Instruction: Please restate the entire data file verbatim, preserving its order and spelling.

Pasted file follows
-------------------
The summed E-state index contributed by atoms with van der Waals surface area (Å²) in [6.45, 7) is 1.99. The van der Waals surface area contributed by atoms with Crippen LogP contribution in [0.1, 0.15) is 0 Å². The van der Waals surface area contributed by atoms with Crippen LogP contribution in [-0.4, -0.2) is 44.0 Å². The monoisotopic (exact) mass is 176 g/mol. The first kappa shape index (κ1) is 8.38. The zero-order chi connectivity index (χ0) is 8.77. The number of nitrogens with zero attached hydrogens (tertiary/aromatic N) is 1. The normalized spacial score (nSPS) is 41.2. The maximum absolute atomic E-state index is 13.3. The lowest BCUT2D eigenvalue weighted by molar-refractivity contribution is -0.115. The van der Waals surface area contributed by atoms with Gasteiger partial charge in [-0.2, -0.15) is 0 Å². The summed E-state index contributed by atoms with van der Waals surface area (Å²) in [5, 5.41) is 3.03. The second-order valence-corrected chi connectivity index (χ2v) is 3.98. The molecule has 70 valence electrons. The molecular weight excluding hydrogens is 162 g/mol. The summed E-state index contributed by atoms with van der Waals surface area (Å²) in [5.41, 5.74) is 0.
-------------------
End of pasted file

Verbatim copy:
The summed E-state index contributed by atoms with van der Waals surface area (Å²) in [6.45, 7) is 1.99. The van der Waals surface area contributed by atoms with Crippen LogP contribution in [0.1, 0.15) is 0 Å². The van der Waals surface area contributed by atoms with Crippen LogP contribution in [-0.4, -0.2) is 44.0 Å². The monoisotopic (exact) mass is 176 g/mol. The first kappa shape index (κ1) is 8.38. The zero-order chi connectivity index (χ0) is 8.77. The number of nitrogens with zero attached hydrogens (tertiary/aromatic N) is 1. The normalized spacial score (nSPS) is 41.2. The maximum absolute atomic E-state index is 13.3. The lowest BCUT2D eigenvalue weighted by molar-refractivity contribution is -0.115. The van der Waals surface area contributed by atoms with Gasteiger partial charge in [-0.2, -0.15) is 0 Å². The summed E-state index contributed by atoms with van der Waals surface area (Å²) in [5, 5.41) is 3.03. The second-order valence-corrected chi connectivity index (χ2v) is 3.98. The molecule has 70 valence electrons. The molecular weight excluding hydrogens is 162 g/mol. The summed E-state index contributed by atoms with van der Waals surface area (Å²) in [5.41, 5.74) is 0.